From the WSJ law blog, detailing the three similar court challenges to Prop 8. They hinge on whether Prop 8 is an amendment or a revision to the state constitution. The difference is crucial.
The three lawsuits challenge the procedure by which the referendum was passed. Under California law, there are two categories of changes that can be made to the state constitution: amendments and revisions. Amendments are more minor changes; revisions are larger in effect. This is important because each has its own process for taking effect — essentially different ways they go before the voters. An amendment can go in the form of a ballot initiative, which requires a certain number of signatures to make its way on. Constitutional revisions, however, have to have a two-thirds blessing from each house of the state legislature to make the ballot.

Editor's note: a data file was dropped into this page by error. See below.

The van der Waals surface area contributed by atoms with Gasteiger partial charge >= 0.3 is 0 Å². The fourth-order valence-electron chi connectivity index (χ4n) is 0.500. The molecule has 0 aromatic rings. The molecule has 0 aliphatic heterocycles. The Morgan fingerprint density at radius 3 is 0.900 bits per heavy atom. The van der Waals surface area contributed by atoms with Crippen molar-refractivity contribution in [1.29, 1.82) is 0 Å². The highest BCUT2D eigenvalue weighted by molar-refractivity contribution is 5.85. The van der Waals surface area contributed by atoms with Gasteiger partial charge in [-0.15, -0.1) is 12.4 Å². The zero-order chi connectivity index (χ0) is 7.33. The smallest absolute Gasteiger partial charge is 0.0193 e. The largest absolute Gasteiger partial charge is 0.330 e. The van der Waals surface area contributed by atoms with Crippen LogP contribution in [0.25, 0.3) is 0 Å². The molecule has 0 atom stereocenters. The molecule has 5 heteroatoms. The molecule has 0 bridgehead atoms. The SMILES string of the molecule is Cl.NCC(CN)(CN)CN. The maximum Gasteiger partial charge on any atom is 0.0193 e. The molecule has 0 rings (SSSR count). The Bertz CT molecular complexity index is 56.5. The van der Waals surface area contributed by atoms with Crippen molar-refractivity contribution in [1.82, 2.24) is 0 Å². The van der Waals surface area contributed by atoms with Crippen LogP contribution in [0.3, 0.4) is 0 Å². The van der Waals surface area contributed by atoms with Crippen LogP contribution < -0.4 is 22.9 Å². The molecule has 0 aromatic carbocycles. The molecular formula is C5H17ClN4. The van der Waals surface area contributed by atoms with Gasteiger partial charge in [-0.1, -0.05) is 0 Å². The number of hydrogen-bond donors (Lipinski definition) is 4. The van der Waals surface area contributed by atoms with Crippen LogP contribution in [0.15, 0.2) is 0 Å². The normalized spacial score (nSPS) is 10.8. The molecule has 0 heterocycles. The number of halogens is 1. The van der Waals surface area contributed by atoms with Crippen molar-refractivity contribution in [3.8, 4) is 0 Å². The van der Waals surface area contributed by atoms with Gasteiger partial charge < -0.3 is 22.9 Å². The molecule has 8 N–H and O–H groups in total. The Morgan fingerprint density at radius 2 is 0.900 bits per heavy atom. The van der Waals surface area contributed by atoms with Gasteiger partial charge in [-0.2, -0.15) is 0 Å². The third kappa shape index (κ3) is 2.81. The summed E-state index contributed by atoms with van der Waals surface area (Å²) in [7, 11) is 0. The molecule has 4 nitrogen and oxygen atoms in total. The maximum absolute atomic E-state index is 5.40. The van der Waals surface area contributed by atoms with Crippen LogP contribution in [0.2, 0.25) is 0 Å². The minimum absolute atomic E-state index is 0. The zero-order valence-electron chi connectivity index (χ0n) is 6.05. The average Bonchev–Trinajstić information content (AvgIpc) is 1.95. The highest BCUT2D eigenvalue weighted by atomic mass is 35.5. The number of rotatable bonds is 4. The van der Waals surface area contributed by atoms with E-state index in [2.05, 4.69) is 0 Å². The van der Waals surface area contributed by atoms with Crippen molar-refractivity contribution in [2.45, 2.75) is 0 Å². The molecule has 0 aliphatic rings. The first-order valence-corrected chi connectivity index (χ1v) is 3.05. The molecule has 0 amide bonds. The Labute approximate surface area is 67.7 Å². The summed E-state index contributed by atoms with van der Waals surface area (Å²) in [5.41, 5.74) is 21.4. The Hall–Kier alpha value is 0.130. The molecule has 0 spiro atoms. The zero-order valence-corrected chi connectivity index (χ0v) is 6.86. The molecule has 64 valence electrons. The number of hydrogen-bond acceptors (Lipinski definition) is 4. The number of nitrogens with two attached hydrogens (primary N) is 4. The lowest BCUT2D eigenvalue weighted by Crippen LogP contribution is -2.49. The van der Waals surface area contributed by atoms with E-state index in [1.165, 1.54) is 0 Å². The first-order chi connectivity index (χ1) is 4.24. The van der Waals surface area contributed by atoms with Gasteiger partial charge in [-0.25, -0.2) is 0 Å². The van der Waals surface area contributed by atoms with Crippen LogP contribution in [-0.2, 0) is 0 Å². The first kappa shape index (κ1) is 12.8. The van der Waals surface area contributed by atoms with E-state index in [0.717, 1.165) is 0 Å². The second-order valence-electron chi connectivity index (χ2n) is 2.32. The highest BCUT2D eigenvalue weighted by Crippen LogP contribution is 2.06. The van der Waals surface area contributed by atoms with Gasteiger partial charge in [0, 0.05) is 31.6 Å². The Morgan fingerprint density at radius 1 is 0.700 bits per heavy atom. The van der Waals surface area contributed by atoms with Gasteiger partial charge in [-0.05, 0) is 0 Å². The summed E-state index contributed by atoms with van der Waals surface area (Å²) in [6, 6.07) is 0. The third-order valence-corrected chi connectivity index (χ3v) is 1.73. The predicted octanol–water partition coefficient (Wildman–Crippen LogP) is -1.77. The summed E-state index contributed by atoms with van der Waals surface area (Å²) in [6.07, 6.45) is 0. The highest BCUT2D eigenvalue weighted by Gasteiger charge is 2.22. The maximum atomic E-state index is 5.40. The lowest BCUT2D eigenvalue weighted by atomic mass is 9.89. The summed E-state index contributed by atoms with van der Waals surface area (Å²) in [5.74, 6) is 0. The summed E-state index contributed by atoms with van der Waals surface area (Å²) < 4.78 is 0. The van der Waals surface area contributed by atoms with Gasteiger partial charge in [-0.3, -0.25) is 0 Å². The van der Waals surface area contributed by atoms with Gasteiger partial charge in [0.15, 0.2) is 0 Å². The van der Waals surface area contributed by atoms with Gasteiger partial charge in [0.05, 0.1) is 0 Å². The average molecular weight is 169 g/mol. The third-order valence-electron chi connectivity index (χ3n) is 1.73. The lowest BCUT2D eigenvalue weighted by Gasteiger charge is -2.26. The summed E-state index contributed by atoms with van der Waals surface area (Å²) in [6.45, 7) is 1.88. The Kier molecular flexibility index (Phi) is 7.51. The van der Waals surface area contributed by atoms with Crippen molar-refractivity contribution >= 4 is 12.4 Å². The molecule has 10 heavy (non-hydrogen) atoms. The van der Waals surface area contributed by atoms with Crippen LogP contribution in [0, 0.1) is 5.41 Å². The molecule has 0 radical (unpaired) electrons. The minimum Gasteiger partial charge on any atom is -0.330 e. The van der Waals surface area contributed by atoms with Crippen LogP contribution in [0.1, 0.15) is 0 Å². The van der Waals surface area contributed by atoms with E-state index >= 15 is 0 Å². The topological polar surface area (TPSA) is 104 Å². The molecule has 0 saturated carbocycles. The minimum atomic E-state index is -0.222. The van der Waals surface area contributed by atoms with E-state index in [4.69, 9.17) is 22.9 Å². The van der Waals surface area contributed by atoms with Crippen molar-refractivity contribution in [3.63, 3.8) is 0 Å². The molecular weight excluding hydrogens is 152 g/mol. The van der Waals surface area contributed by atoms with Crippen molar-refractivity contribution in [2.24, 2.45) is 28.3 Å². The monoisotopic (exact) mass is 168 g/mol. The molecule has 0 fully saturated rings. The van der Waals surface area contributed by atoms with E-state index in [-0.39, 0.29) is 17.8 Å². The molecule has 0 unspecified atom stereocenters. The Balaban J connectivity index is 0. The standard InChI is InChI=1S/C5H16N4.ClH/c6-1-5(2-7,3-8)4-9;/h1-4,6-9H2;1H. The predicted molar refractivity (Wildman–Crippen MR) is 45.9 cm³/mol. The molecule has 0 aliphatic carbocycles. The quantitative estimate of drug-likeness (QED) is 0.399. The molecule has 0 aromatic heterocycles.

But there was no such vote. Perhaps because Yes on 8 knew they would lose.
Now, the problem, at least from the point of view of Prop. 8 supporters, is that the legislature had previously indicated a willingness to support same-sex marriage. So the proposition’s supporters were unwilling to treat this [change] as a revision and send it to the legislature, opting instead to treat it as an amendment. The Prop. 8 opponents are arguing that this change actually constitutes a revision, not an amendment, and therefore needed to go through the legislature.
I’m not a lawyer but it seems this challenge has a reasonable chance of succeeding. San Francisco, the County of Los Angeles, the City of Los Angeles, and Santa Clara County among others have joined forces on one of the lawsuits. This turns the tables a bit. LDS may have been able to raise millions of dollars, but now they face battalions of lawyers on the opposing side.